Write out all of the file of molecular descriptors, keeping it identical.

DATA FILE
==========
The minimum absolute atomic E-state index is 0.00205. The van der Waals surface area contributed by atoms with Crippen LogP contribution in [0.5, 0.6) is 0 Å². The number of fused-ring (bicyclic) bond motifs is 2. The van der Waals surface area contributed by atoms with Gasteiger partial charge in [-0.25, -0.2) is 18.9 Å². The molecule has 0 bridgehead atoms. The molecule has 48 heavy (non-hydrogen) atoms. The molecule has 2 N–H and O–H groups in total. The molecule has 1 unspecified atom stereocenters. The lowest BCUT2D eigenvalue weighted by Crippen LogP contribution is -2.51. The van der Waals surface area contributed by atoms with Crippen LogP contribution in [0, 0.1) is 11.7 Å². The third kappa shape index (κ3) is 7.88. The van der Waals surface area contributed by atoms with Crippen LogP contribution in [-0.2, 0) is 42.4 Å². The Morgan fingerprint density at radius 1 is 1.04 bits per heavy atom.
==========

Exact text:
The minimum absolute atomic E-state index is 0.00205. The van der Waals surface area contributed by atoms with Crippen LogP contribution in [0.5, 0.6) is 0 Å². The number of fused-ring (bicyclic) bond motifs is 2. The van der Waals surface area contributed by atoms with Gasteiger partial charge in [-0.25, -0.2) is 18.9 Å². The molecule has 0 bridgehead atoms. The molecule has 48 heavy (non-hydrogen) atoms. The molecule has 2 N–H and O–H groups in total. The molecule has 1 unspecified atom stereocenters. The lowest BCUT2D eigenvalue weighted by Crippen LogP contribution is -2.51. The van der Waals surface area contributed by atoms with Crippen LogP contribution in [0, 0.1) is 11.7 Å². The third kappa shape index (κ3) is 7.88. The van der Waals surface area contributed by atoms with Crippen LogP contribution in [-0.2, 0) is 42.4 Å². The Morgan fingerprint density at radius 1 is 1.04 bits per heavy atom.